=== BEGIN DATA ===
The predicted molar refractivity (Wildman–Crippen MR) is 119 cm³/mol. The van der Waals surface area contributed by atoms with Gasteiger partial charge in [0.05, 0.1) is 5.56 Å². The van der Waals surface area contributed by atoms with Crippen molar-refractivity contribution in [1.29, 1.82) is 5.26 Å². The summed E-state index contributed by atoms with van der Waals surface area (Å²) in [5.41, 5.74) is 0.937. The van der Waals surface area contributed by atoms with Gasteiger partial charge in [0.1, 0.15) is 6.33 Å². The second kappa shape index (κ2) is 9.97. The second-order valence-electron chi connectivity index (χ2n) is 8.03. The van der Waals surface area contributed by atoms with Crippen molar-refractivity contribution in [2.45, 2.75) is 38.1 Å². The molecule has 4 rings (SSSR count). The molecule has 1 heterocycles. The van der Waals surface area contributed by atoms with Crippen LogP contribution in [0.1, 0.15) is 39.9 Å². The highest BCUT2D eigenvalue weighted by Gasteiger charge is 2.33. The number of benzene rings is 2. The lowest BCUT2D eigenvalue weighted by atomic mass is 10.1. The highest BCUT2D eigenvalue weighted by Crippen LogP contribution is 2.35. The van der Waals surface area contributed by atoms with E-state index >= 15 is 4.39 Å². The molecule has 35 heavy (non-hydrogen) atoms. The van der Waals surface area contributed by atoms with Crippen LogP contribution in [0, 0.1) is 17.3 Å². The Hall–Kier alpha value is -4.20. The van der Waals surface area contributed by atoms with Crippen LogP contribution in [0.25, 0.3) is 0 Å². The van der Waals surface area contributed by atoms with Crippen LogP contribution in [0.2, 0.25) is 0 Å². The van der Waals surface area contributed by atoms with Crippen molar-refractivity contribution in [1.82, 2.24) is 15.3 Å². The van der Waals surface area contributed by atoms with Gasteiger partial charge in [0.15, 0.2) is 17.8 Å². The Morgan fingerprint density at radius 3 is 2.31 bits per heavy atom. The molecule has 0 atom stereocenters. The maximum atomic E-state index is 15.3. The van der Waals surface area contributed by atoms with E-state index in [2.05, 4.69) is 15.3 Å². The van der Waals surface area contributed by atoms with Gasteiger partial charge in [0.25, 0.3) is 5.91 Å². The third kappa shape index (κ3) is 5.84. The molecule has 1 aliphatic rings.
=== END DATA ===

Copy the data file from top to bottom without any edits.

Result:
The predicted molar refractivity (Wildman–Crippen MR) is 119 cm³/mol. The van der Waals surface area contributed by atoms with Gasteiger partial charge in [0.05, 0.1) is 5.56 Å². The van der Waals surface area contributed by atoms with Crippen molar-refractivity contribution in [1.29, 1.82) is 5.26 Å². The summed E-state index contributed by atoms with van der Waals surface area (Å²) in [5.41, 5.74) is 0.937. The van der Waals surface area contributed by atoms with Gasteiger partial charge in [0.1, 0.15) is 6.33 Å². The second kappa shape index (κ2) is 9.97. The second-order valence-electron chi connectivity index (χ2n) is 8.03. The van der Waals surface area contributed by atoms with Crippen molar-refractivity contribution in [2.45, 2.75) is 38.1 Å². The molecule has 4 rings (SSSR count). The molecule has 1 heterocycles. The van der Waals surface area contributed by atoms with Crippen LogP contribution in [0.1, 0.15) is 39.9 Å². The highest BCUT2D eigenvalue weighted by Gasteiger charge is 2.33. The number of benzene rings is 2. The lowest BCUT2D eigenvalue weighted by atomic mass is 10.1. The highest BCUT2D eigenvalue weighted by Crippen LogP contribution is 2.35. The van der Waals surface area contributed by atoms with E-state index >= 15 is 4.39 Å². The molecule has 35 heavy (non-hydrogen) atoms. The van der Waals surface area contributed by atoms with Crippen LogP contribution in [0, 0.1) is 17.3 Å². The Hall–Kier alpha value is -4.20. The van der Waals surface area contributed by atoms with Crippen LogP contribution in [0.25, 0.3) is 0 Å². The van der Waals surface area contributed by atoms with Crippen LogP contribution in [0.2, 0.25) is 0 Å². The van der Waals surface area contributed by atoms with Crippen molar-refractivity contribution in [1.82, 2.24) is 15.3 Å². The van der Waals surface area contributed by atoms with Gasteiger partial charge in [0.15, 0.2) is 17.8 Å². The Morgan fingerprint density at radius 3 is 2.31 bits per heavy atom. The molecule has 0 atom stereocenters. The maximum atomic E-state index is 15.3. The van der Waals surface area contributed by atoms with E-state index in [2.05, 4.69) is 15.3 Å². The van der Waals surface area contributed by atoms with Gasteiger partial charge in [0.25, 0.3) is 5.91 Å². The third kappa shape index (κ3) is 5.84. The molecule has 1 aliphatic rings.